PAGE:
Yesterday, at the end of the Packers-Bills game (2014 Week 15), Rodgers fumbled into his own endzone. Eddie Lacy recovered it, but was unable to fight his way out, resulting in a game-winning safety.

The TV coverage pointed out an interesting wrinkle: even if he had made it out, it still would have been considered a safety, due to this section of the NFL's fumble rule:

If any player fumbles after the two-minute warning in a half, only the fumbling player is permitted to recover and/or advance the ball. If recovered by any other offensive player, the ball is dead at the spot of the fumble unless it is recovered behind the spot of the fumble. In that case, the ball is dead at the spot of recovery. Any defensive player may recover and/or advance any fumble at any time.

It seems to be little-known enough that Lacy himself didn't know it, since his recovery of the ball was what ended the play and sealed the game. Only Rodgers could have run it out of the endzone to avoid the loss. Of course, in the actual game, the outcome was inevitable, because Rodgers had no idea where the ball was.

My guess is that this rule exists to discourage "intentional fumbling" in desperate situations. Is that right? Does anyone know when it was added, and whether the league ever had an "intentional fumbling" problem?


1 Answer 1


To answer your question(s), the rule is to discourage intentional fumbling. It was added following the 1978 season in which the famous "Holy Roller" play occurred:

The rule was put in the rule book after the Raiders beat the Chargers on an intentional forward fumble in 1978. Once the season was over, the rule as you have quoted was put into effect.

Losing 20 to 14 with a few seconds remaining in the game, the Raiders QB Ken Stabler fumbled the ball forward from the 24 yard line. From there two of his teammates batted the ball towards and into the end zone. The Raider's Dave Casper fell on the ball in the end zone and the following extra point won the game, 21-20.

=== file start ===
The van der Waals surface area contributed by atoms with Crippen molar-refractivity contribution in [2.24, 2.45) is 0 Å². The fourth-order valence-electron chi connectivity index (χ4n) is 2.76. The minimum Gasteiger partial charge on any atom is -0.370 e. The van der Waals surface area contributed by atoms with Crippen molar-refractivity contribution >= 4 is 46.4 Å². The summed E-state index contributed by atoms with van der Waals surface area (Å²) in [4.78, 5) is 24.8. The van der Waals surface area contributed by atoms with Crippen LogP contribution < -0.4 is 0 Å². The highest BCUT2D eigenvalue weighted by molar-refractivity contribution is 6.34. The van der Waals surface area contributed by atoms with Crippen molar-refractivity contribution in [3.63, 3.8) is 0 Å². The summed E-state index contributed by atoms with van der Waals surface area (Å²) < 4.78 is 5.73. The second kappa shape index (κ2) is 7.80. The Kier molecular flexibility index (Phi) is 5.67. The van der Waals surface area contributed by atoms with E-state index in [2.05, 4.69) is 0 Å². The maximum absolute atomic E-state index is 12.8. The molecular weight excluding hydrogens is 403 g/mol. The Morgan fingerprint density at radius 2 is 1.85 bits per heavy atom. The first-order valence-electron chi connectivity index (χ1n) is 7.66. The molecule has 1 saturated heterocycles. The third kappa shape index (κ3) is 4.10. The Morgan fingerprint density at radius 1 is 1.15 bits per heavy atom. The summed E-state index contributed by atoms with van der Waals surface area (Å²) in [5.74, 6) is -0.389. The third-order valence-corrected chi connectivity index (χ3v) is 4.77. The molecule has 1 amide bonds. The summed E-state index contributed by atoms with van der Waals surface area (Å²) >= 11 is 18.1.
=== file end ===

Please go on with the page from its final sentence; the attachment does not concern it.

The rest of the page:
After the game, Stabler admitted to fumbling on purpose.

Wiki on Holy Roller

Video of the play

  • 3
    Ha! I figured something like that must be the reason. I found video of the play at nfl.com and added it to the answer as well.
    – hoverbikes
    Dec 15, 2014 at 18:01
  • 2
    I'd have to say that almost looks like a shovel pass so it should have been ruled an incompletion... Dec 15, 2014 at 23:38
  • 2
    @Chrismas007: or intentional grounding. But remember those were the days when dropping the ball was a fumble. There was no forensic scrutiny to rule that if the QB's hand moved an inch forwards in control of the ball before a defender strips it, then it's a forward pass. So Stabler's job of fakery was that much easier under those rules. Dec 16, 2014 at 10:15
  • 2
    What if instead of trying to advance the ball, Lacy had thrown it away for an incomplete pass?
    – Daniel
    Nov 23, 2015 at 16:38
  • 2
    @Daniel the ball is technically dead once he picks it up, so throwing it away wouldn't matter as the play is over.
    – diggers3
    Nov 23, 2015 at 19:06

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